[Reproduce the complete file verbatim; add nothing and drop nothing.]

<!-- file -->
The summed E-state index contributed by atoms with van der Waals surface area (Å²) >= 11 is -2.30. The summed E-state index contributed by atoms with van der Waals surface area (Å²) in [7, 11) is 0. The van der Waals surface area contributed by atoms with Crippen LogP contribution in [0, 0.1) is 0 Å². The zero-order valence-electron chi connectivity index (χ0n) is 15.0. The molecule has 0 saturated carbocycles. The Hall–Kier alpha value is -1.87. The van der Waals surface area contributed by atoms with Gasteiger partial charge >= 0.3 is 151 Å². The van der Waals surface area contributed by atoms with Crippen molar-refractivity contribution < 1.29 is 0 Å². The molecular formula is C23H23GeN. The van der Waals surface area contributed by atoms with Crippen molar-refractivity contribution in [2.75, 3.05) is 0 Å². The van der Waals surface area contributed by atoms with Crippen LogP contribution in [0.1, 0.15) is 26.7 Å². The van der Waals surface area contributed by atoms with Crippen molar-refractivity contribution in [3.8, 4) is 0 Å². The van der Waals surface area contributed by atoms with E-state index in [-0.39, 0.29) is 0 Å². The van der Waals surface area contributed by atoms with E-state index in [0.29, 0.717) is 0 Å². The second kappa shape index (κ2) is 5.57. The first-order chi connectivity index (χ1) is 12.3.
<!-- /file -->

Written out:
The summed E-state index contributed by atoms with van der Waals surface area (Å²) >= 11 is -2.30. The summed E-state index contributed by atoms with van der Waals surface area (Å²) in [7, 11) is 0. The van der Waals surface area contributed by atoms with Crippen LogP contribution in [0, 0.1) is 0 Å². The zero-order valence-electron chi connectivity index (χ0n) is 15.0. The molecule has 0 saturated carbocycles. The Hall–Kier alpha value is -1.87. The van der Waals surface area contributed by atoms with Gasteiger partial charge >= 0.3 is 151 Å². The van der Waals surface area contributed by atoms with Crippen molar-refractivity contribution < 1.29 is 0 Å². The molecular formula is C23H23GeN. The van der Waals surface area contributed by atoms with Crippen molar-refractivity contribution in [2.75, 3.05) is 0 Å². The van der Waals surface area contributed by atoms with Crippen LogP contribution in [0.1, 0.15) is 26.7 Å². The van der Waals surface area contributed by atoms with Crippen molar-refractivity contribution in [3.8, 4) is 0 Å². The van der Waals surface area contributed by atoms with E-state index in [-0.39, 0.29) is 0 Å². The van der Waals surface area contributed by atoms with E-state index in [0.29, 0.717) is 0 Å². The second kappa shape index (κ2) is 5.57. The first-order chi connectivity index (χ1) is 12.3.